Getting Old is not for Sissies
I always learn a lot of lessons when making the trip from Japan to the U.S. to see my family. This time, however, I seem to be learning more than usual about life in general.
My family is big – but beyond big, they’re close and in-your-face perpetually. I will not lie: being across the globe from everyone is sometimes very difficult, but there are days when the distance is quite a relief.
On Tuesday I spent the day with my grandmother, age 88, taking her to buy presents for my two kids, to her knitting store (my grandmother knits every sweater I own and she’s absolutely incredible with her talent) and out to lunch before bringing her back to my parents’ house to see my kids swim and then have dinner before I brought her home again.
On Wednesday I got a call from my great-aunt who had received our holiday card and thought the photo of our family was terrific. It was a nice call to get, but she also, at age 88, is going through her share of issues. She lost a bunch of friends over the past year and she’s alone for the first time in her life, having lost her husband more than 16 years ago and a boyfriend quite recently.
Thursday I spent some of the morning with my grandfather, who is 93 and in an assisted living place. But before going upstairs to his apartment, my mother and I spent a little time with the executive director of the place, discussing issues of my grandfather’s increasing dementia and agitation. Always a jokester, my formerly jovial grandfather yelled at me yesterday because my father wasn’t paying enough attention to him while my dad and my son went to play golf. In a brighter world, Grandpa would have been out on the links with them, but that’s not reality.
Even my parents see more doctors these days than I would prefer. I recently helped my dad compile a list of his medications to bring to his primary care physician for a check. What a list! My dad is healthy, happy, and doing quite well, but it was more of a reality check for me than for him.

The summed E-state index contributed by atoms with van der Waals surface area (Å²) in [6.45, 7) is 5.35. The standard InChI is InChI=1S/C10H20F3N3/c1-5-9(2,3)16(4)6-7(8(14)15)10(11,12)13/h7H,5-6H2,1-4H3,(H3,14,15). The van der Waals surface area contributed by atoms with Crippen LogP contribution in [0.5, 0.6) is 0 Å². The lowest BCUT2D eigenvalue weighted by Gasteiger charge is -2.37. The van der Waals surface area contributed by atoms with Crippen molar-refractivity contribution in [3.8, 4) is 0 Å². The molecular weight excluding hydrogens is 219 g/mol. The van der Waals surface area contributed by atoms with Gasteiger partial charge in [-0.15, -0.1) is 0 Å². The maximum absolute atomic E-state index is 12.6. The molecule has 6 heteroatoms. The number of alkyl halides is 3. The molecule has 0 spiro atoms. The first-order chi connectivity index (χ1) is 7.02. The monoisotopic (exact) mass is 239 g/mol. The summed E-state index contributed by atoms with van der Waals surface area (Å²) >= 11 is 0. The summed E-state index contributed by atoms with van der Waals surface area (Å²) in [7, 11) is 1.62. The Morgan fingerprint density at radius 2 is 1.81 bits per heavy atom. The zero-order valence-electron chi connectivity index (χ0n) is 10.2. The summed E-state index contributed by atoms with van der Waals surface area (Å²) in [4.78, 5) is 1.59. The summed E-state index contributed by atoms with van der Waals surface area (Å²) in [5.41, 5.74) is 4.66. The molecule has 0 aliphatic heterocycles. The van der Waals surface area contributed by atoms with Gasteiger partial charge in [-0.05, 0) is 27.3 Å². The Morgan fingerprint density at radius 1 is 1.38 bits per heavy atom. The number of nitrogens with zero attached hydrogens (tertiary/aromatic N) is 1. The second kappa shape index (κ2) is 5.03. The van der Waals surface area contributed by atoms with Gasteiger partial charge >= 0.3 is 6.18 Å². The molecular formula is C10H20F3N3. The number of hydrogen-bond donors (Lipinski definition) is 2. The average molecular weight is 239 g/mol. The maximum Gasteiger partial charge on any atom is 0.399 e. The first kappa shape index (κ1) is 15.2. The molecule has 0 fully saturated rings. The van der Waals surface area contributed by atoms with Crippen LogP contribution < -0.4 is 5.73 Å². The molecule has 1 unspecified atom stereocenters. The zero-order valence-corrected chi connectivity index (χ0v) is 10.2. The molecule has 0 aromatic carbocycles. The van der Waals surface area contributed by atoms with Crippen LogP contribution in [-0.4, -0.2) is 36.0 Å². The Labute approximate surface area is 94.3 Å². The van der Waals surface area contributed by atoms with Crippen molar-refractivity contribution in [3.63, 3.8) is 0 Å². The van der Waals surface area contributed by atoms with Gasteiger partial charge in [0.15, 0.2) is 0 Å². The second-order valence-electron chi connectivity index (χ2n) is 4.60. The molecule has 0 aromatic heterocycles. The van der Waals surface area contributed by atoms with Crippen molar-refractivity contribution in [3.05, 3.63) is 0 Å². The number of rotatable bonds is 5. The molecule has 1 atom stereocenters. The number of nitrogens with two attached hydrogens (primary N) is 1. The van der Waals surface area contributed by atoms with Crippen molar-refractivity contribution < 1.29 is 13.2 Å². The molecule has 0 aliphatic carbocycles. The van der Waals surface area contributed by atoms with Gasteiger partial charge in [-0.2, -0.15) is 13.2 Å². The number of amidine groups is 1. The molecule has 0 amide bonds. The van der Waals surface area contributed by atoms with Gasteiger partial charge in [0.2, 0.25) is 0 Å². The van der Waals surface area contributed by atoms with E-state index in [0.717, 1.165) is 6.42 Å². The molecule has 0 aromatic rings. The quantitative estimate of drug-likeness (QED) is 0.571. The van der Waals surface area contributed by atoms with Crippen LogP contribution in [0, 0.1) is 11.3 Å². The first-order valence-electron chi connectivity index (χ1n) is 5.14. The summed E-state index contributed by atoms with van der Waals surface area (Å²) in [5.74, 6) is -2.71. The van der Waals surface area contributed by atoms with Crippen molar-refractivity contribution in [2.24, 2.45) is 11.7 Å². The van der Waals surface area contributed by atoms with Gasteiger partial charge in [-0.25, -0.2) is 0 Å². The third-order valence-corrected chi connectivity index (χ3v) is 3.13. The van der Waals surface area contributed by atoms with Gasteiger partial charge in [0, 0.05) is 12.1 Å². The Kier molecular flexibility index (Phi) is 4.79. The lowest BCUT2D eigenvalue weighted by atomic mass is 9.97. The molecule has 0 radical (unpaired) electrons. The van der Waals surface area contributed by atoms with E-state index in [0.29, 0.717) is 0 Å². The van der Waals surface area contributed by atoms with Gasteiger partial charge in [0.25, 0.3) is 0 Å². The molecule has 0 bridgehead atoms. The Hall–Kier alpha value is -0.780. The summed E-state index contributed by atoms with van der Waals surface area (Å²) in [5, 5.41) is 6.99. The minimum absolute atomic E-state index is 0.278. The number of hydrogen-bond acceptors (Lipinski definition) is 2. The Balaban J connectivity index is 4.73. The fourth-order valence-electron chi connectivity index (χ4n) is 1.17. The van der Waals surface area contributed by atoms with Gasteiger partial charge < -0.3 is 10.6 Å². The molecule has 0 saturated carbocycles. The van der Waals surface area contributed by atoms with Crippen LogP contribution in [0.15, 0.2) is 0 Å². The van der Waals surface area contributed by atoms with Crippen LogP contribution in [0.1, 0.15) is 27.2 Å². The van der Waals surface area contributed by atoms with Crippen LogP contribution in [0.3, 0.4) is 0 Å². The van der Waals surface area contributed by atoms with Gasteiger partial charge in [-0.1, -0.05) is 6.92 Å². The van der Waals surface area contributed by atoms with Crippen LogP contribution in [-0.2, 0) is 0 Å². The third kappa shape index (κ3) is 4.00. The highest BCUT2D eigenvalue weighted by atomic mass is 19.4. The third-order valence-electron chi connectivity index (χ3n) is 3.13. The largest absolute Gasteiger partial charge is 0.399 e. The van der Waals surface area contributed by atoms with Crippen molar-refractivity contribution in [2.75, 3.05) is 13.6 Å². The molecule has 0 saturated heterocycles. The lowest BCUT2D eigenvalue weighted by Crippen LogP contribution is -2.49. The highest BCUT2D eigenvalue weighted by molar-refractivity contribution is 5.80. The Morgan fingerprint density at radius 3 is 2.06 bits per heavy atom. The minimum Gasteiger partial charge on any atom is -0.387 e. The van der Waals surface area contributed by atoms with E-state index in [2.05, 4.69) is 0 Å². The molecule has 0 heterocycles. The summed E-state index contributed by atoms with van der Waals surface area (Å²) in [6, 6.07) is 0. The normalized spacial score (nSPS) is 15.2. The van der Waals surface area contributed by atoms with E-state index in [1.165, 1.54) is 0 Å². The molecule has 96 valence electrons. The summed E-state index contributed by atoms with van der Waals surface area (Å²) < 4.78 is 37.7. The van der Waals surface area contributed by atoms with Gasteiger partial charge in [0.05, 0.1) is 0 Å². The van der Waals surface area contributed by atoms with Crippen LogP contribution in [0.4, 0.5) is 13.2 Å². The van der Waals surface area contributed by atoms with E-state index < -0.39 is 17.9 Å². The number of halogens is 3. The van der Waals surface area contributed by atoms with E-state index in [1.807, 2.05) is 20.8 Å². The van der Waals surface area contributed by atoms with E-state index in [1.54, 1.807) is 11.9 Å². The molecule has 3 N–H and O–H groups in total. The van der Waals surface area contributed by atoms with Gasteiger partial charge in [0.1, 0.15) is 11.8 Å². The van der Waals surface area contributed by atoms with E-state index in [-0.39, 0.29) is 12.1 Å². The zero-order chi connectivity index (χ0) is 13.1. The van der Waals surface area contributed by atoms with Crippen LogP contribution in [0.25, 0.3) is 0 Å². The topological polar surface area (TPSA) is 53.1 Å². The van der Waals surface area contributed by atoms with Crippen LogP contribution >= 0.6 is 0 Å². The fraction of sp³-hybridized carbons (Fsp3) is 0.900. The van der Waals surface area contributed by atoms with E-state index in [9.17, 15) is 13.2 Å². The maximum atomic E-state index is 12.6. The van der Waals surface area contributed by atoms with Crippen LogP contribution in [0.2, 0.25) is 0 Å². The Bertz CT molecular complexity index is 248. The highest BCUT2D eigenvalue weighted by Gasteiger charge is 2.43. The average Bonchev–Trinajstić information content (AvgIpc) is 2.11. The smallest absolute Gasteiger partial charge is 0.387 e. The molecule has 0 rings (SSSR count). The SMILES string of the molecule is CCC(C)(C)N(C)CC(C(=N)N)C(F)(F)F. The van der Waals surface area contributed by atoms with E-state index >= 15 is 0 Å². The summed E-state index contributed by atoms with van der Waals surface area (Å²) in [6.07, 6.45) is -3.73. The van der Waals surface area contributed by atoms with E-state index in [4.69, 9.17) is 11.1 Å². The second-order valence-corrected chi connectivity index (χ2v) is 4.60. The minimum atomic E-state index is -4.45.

My mom and dad are doing a wonderful job caring for their elderly parents and it is not easy. But sometimes they fail to recognize that it’s hard for me to watch too. I hate that my grandparents are old. I want to go back to being seventeen when I could take my car and drive to their houses for the weekend and be completely pampered and cared for. I hate that my parents are older, too, and reminders of that pop up in the most unexpected places.
I’m not yet forty and just feeling a little blue about time passing. I know this is part of life and I can’t change it, nor would I want to. These days and hours speaking with my various family members toward the close of their lives provide me with valuable tools by which I can see the second half of my life, too. So that’s what I’m going to do going forward. I’m going to be patient and I am going to listen. These people are a gift in my life and I will embrace the gifts they bring as long as I can.
This is so beautifully written. This is our first Holiday without Terry’s Dad and I agree that getting old is not for sissies. I found living across the Globe made the signs of aging even more obvious when visiting our families stateside.
On a lighter note, hats off to your 88 year old great-aunt for having a boyfriend!
As a teenager, I remember sitting at the condo pool in Boca Raton where my eccentric 83 year old Nana lived. A neighbor of hers came up to me and said, “Honey, your Nana makes a mean Margarita!”. The Condo residents used to celebrate Happy Hour at the Pool. Cheers.
Enjoy your time with your family! xo
What a beautiful post, Aimee. I agree with Nancy – go your great-aunt!
It is hard watching people age, and amazing to see how each perseveres in their life despite the difficulties of advanced age… and I’m not halfway across the globe. And it’s so important to appreciate every moment we have with our parents and grandparents. Neither Scott nor I have any grandparents still around… and rarely see the few “greats” in our family. 🙂 Treasure every moment!
sign me up